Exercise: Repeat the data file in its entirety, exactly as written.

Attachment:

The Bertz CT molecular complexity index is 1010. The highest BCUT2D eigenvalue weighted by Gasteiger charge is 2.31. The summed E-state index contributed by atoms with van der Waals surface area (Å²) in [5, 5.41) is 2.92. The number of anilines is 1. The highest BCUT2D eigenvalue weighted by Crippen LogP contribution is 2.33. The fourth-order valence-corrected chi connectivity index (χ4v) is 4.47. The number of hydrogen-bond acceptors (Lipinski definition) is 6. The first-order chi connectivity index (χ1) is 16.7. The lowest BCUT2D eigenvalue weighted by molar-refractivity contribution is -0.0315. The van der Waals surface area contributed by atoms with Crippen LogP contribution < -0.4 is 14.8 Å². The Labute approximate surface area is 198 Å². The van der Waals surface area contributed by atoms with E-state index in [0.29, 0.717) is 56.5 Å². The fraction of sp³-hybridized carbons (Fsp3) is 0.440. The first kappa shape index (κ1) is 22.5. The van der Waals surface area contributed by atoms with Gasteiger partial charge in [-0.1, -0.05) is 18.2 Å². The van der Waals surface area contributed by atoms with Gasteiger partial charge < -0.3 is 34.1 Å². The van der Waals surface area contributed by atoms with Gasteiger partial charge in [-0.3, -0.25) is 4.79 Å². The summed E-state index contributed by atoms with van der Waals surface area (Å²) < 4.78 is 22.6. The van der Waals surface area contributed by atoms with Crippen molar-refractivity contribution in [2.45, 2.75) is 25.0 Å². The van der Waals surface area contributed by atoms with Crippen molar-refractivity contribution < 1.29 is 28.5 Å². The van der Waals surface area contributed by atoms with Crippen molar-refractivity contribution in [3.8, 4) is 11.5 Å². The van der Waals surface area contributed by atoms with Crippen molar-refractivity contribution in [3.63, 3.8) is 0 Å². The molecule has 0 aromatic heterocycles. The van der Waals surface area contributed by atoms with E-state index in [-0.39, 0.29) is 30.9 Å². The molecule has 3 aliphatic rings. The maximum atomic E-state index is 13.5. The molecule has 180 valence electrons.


The Bertz CT molecular complexity index is 1010. The highest BCUT2D eigenvalue weighted by Gasteiger charge is 2.31. The summed E-state index contributed by atoms with van der Waals surface area (Å²) in [5, 5.41) is 2.92. The number of anilines is 1. The highest BCUT2D eigenvalue weighted by Crippen LogP contribution is 2.33. The fourth-order valence-corrected chi connectivity index (χ4v) is 4.47. The number of hydrogen-bond acceptors (Lipinski definition) is 6. The first-order chi connectivity index (χ1) is 16.7. The lowest BCUT2D eigenvalue weighted by molar-refractivity contribution is -0.0315. The van der Waals surface area contributed by atoms with Crippen LogP contribution < -0.4 is 14.8 Å². The Labute approximate surface area is 198 Å². The van der Waals surface area contributed by atoms with E-state index in [0.29, 0.717) is 56.5 Å². The fraction of sp³-hybridized carbons (Fsp3) is 0.440. The first kappa shape index (κ1) is 22.5. The van der Waals surface area contributed by atoms with Gasteiger partial charge in [-0.1, -0.05) is 18.2 Å². The van der Waals surface area contributed by atoms with Gasteiger partial charge < -0.3 is 34.1 Å². The van der Waals surface area contributed by atoms with Gasteiger partial charge in [-0.3, -0.25) is 4.79 Å². The summed E-state index contributed by atoms with van der Waals surface area (Å²) < 4.78 is 22.6. The van der Waals surface area contributed by atoms with Crippen molar-refractivity contribution in [2.45, 2.75) is 25.0 Å². The van der Waals surface area contributed by atoms with Crippen molar-refractivity contribution < 1.29 is 28.5 Å². The van der Waals surface area contributed by atoms with Crippen molar-refractivity contribution in [3.8, 4) is 11.5 Å². The van der Waals surface area contributed by atoms with Crippen molar-refractivity contribution in [3.63, 3.8) is 0 Å². The molecule has 0 aromatic heterocycles. The van der Waals surface area contributed by atoms with E-state index in [-0.39, 0.29) is 30.9 Å². The molecule has 3 aliphatic rings. The maximum atomic E-state index is 13.5. The molecule has 180 valence electrons.